Dr. Roszik: Connecting many databases makes it possible to include additional variables in analyses. In addition, there are databases and also scientific publications that contain the same type of data for different patient cohorts. Sample size is often a limiting factor when studying variants, especially in the case of rare cancers, or when only a very small subset of a common cancer is affected by a variant. Increasing the number of samples with genomics information would definitely help identify whether a variant is pathogenic or not.

Dr. Subbiah: Great question. Let’s discuss what constitutes a VUS. If genetic testing results are neither positive nor negative, then they fall in to the VUS category. Variant classification and attribution relies heavily on building levels of evidence. As we build evidence, the VUS category can be amended to “pathogenic” or “benign.” As I mentioned in my previous answer, we do not have annotated clinical information on molecularly targeted therapies in these public databases. We can, at best, know the prevalence of these VUS’s from these databases-but not the conversion from “unknown” to “known.” The COSMIC database that I mentioned before, from Sanger institute in the UK, is one that updates these data.

Cancer Network: Private companies that provide clinical sequencing services consider their databases to be business-proprietary information. Do these companies share their insights into the clinical relevance of VUS? If not, could or should they do so, in your opinion?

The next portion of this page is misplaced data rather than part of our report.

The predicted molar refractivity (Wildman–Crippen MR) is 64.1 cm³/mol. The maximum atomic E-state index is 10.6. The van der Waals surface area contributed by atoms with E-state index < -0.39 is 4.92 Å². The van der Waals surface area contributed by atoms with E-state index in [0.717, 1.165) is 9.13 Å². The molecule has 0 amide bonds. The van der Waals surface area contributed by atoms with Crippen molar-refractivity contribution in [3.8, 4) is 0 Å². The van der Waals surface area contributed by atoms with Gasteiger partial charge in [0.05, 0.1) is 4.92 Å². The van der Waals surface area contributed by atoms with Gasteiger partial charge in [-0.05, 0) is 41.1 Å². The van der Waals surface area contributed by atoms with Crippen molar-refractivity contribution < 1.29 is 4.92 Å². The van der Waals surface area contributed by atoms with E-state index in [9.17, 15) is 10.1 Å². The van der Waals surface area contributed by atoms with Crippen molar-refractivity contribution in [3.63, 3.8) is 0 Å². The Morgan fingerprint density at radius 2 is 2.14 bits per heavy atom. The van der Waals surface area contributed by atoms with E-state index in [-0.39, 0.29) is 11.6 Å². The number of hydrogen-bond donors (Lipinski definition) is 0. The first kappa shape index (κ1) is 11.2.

Dr. Subbiah: Although the clinical sequencing companies have access to vast databases, they are not clinically annotated. They will need to work with academic centers and other cancer network centers to clinically annotate their databases and outcomes to matched therapies. It would be terrific if there were a private-academia-NCI partnership to clinically annotate all the databases with respect to the outcomes of patients on targeted therapy, immunotherapy, or standard-of-care therapy.

Cancer Network: How might data from public, nonproprietary isolated databases be integrated or connected to create larger databases with which the significance of particular gene variants or gene expression signatures, for example, might be clarified? Have any such integration efforts been made?

Dr. Roszik: There are a few projects in development, and some of them already offer analysis tools as well or can be accessed through cBioPortal. For example, the goal of AACR Project GENIE is to provide larger data sets and statistical power to improve clinical decision making. NCI GDC already contains clinical sequencing data from Foundation Medicine Inc., for integrated analyses with TCGA and TARGET [The Therapeutically Applicable Research to Generate Effective Treatments] data. This is a good example [of how] a private company helped to more than double the number of cases in a database.

Cancer Network: How big of a challenge would it be to integrate information the large public databases? Do these databases utilize the same data fields and categorize or organize data in easily integrated ways?

Dr. Subbiah: It is a huge challenge to integrate information that is already there in public repositories. The challenge mainly arises from the heterogeneity of the databases. Recognizing this, several stakeholders have come together for defining basic common elements, and [setting] standards to allow data pooling for maximum analytical power for the future. The Center for Medical Technology Policy (CMTP) has identified 49 elements as a core set of data elements essential to understanding the clinical utility of molecularly targeted therapies in oncology. Hopefully this can facilitate future precision oncology efforts.